this year i am going to miss the Tulsi harvest celebration in Azamgarh, India. my gorgeous sister in-love Jo is getting married in Bali, so there i will be. i officially changed the term ‘in-law’ and replaced it with the much more appropriate ‘in-love’ as in brother in-love, mother in-love etc, for love is much more binding for me than law.
back to Azamgarh, it sounds like a place from Tolkien’s Middle Earth but in fact it is a small city of 2.5 million in Utra Prudish, India. Every year in november we gather there to celebrate the Tulsi harvest. more than a decade ago my friends Bharat and Bhavani Mitra have started an amazing project of transforming family farms back to their organic origins; freeing the farmers from their dependency on fertilizers, herbicides and pesticides and the loans to buy these chemicals form the big corporations. the transformation is not short of a miracle; the birds returned to the villages and the smile to the farmers’ face. want to see the smiles for yourself check this company out.
i recall last year on my way back from the harvest celebration i stopped for a few hours in the holy city of Benares aka Varanasi. i love seating on the ghats of the Ganga, sipping chai from a clay cup and watching the river flow and the human river flow to it. i had to catch a flight so i left midst a masterpiece sunset, nature’s art never stops amazing. i stopped a taxi and asked to be taken to the airport – madness sheer madness on the roads. i finally realized why in India they worship so many gods and deities – they are all needed! the taxi driver a rock of calm a midst a storm, as it turned out, he’s a Shiva devotee. he washes in the Ganga every morning, he tells me, early before sunrise and then he meditates in the temple by the river. only then he will eat chapati with some dhal. (the staple flat bread and lentils). beside driving a taxi he volunteers two hours a day in a hospital.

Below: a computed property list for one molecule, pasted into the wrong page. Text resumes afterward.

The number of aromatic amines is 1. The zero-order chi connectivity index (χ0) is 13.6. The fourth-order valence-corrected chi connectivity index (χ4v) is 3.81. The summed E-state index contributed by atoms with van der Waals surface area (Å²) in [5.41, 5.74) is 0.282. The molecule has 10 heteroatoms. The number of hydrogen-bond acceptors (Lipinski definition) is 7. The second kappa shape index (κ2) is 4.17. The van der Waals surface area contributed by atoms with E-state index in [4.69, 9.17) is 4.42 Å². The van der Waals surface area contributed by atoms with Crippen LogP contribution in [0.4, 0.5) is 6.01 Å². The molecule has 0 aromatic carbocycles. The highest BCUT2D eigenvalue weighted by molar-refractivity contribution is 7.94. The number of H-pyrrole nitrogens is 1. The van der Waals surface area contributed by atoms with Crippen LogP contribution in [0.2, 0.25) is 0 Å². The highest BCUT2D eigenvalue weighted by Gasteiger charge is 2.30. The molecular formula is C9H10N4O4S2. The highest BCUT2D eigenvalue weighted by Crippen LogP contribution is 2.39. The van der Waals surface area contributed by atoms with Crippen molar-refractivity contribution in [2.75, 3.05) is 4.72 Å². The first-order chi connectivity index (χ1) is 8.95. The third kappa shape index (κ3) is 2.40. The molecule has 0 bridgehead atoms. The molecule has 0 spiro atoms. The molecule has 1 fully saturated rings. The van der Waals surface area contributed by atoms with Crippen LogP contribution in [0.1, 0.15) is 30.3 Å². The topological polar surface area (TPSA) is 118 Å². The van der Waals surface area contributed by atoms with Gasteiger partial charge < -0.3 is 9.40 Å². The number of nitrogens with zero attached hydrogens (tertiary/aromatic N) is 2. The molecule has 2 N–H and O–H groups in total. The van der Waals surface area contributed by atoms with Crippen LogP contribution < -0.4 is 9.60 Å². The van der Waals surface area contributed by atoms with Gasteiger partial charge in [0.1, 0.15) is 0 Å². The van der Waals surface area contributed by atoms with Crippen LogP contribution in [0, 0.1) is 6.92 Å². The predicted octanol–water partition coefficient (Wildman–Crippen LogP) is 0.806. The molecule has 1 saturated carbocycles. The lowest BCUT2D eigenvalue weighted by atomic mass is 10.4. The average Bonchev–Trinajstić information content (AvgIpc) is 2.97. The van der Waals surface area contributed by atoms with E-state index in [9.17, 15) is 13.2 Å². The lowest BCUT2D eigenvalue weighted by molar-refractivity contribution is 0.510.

in awe of him i keep silent, reflecting on my life. on the dashboard i notice a statue of Shiva The Destroyer seating on a lion skin and a snake coiled around his neck. my driver is happy to tell me the symbolism locked in it and thus he explains:
1. Shiva wares a snake around his neck for his compassion so vast and all inclusive, extended to all even to the most hated, feared and unwanted animal on earth.
2. Shiva wares a snake as a neckless for Shiva needs nothing material to adorn himself.
3. Shiva lives with nothing; having no possessions means no attachments, he is free now and always. having nothing means dying with a smile with no worries, no remorse and no desires.
4. Shiva seats on a lion skin for chastity is the way, like the lion that mates only once in a lifetime.
i am not sure why but on this last point he dwells in my eyes and bobbing with a classic Indian head shake he says; giving in to the senses and bodily desires make the body and spirit very very weak.
when i leave the taxi wiser; i pay my fee and leave some tip…
don’t procrastinate —- cross-pollinate